Monograph

http://www.ema.europa.eu/docs/en_GB/document_library/Herbal_-_Community_herbal_monograph/2013/02/WC500138439.pdf

Assessment report

http://www.ema.europa.eu/docs/en_GB/document_library/Herbal_-_HMPC_assessment_report/2013/02/WC500138812.pdf

References

http://www.ema.europa.eu/docs/en_GB/document_library/Herbal_-_List_of_references_supporting_the_assessment_report/2013/02/WC500138813.pdf

References

1. Glasziou, P. P. et al. Cochrane Database of Systematic Reviews. 1997. Issue 1: CD000219, last substantive update November 2003.
2. Arroll, B and Kenealy, T. Cochrane Database of Systematic Reviews. 1998. Issue 4: CD000247, last substantive update April 2005.
3. Kolodziej, H. and Schulz, V. Deutsche Apotheker Zeitung 2003 (143/12): 55-64.
4. Koch, E. and Wohn, C. Planta medica 2007; 73: 846: p072.
5. Koch, E., Lanzendörfer-Goossens, H., Wohn, C. Arch. Pharmacol. 365, Suppl. 1, Deutsche Gesellschaft für experimentelle und klinische Pharmakologie und Toxikologie, 43rd Spring Meeting, 1 2–14 March 2002, Mainz, Abstr. 288, R75.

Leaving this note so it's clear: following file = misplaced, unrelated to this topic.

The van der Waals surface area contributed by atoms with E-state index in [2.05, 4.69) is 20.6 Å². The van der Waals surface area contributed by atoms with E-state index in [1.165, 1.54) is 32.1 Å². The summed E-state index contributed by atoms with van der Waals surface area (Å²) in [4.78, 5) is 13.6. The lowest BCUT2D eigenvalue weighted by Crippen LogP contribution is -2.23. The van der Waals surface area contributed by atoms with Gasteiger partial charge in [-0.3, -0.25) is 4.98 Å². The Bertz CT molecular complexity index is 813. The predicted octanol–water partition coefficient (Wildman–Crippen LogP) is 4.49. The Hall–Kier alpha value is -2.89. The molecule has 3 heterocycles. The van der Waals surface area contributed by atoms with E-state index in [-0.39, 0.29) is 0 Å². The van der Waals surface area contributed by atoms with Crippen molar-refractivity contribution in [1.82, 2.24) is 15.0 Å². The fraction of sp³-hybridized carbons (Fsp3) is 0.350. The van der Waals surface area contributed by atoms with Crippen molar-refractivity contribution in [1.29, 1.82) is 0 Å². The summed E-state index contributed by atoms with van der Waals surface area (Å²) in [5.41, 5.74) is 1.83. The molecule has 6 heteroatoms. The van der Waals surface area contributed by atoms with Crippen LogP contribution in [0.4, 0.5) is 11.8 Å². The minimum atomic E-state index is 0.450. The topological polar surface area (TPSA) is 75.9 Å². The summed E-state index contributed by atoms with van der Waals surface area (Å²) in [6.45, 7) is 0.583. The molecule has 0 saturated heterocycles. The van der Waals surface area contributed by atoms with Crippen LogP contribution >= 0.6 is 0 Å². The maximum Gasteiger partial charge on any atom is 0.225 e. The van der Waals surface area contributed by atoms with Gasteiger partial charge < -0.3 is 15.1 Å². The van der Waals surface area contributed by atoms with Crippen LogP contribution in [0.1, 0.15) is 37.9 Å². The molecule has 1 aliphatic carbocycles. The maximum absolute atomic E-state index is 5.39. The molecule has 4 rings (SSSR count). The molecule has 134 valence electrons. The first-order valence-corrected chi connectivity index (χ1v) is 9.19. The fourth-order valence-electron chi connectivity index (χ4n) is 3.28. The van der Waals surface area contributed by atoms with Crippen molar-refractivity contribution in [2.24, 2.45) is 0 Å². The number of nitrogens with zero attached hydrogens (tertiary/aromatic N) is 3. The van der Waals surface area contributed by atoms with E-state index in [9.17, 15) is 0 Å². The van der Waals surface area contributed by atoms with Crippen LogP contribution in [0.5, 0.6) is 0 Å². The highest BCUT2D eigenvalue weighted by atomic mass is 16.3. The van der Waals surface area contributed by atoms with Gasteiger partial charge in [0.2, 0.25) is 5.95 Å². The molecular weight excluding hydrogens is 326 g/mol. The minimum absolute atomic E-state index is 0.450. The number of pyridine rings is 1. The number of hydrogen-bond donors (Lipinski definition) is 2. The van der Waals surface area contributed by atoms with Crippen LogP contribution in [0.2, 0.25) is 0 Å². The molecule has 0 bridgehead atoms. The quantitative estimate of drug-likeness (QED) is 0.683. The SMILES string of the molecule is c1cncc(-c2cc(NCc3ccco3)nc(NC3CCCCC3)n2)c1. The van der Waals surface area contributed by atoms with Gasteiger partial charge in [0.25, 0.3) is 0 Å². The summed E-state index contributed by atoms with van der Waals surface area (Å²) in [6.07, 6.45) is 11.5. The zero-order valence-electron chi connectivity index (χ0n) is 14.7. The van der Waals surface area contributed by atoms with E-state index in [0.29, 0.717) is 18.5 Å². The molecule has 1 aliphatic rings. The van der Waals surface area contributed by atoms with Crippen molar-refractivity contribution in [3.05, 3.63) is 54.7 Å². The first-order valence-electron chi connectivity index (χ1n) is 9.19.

6. Kayser, 0. et al. Pelargonium sidoides, Phytother. Res. 2007; 15: 122–126.
7. Trun, W. et al. Phytomedicine 2006; 13: 570–575.
8. Conrad, A. et al. Phytomedicine 2007; 14 (Suppl. VI): 46–51.
9. Conrad, A. et al. Phytomedicine 2007; 14 (Suppl. VI): 52–59.
10. Neugebauer, P. et al. Phytomedicine 2005; 12: 47–52.
11. Nöldner, M. and Schötz, K. Phytomedicine 2007; 14 (Suppl. VI): 27–31.
12. Chuchalin, A. G. et al. Explore 2005; 1: 437–445.
13. Matthys, H and Heger, M. Curr Med Res Opin 2007; 23: 323–331.
14. Matthys, H. Eisebitt, R., Seith, B., Heger, M. Phytomedicine 2003;10 Suppl 4:7-17.
15. Matthys, H., Kamin, W., Funk, P., Heger, M. Phytomedicine 2007;14 Suppl 6:69-73.
16. Kamin, W. Planta Med 2007; 73: 822.
17. Bachert, C., Schpowal, A., Funk, P, Kieser, M. Rhinology. 2009. 47: 52-58.
18. Lizogub, V.G., Riley, D.S., Heger, M. Explore (NY). 2007 Nov-Dec;3(6):573-84.
19. Bereznoy, V. V., Riley, D. S., Wassmer, G., Heger, M. Alternative Therapies in Health and Medicine. 2003. 9: 68-79.
20. Schnitzler, P., Schneider, S., Stintzing, F. C., Carle, R., Reichling, Phytomedicine. 2008. 15: 1108-1116.
21. Theisen, L. L. and Muller, C.P. Antiviral Research. 2012. 94: 147-156.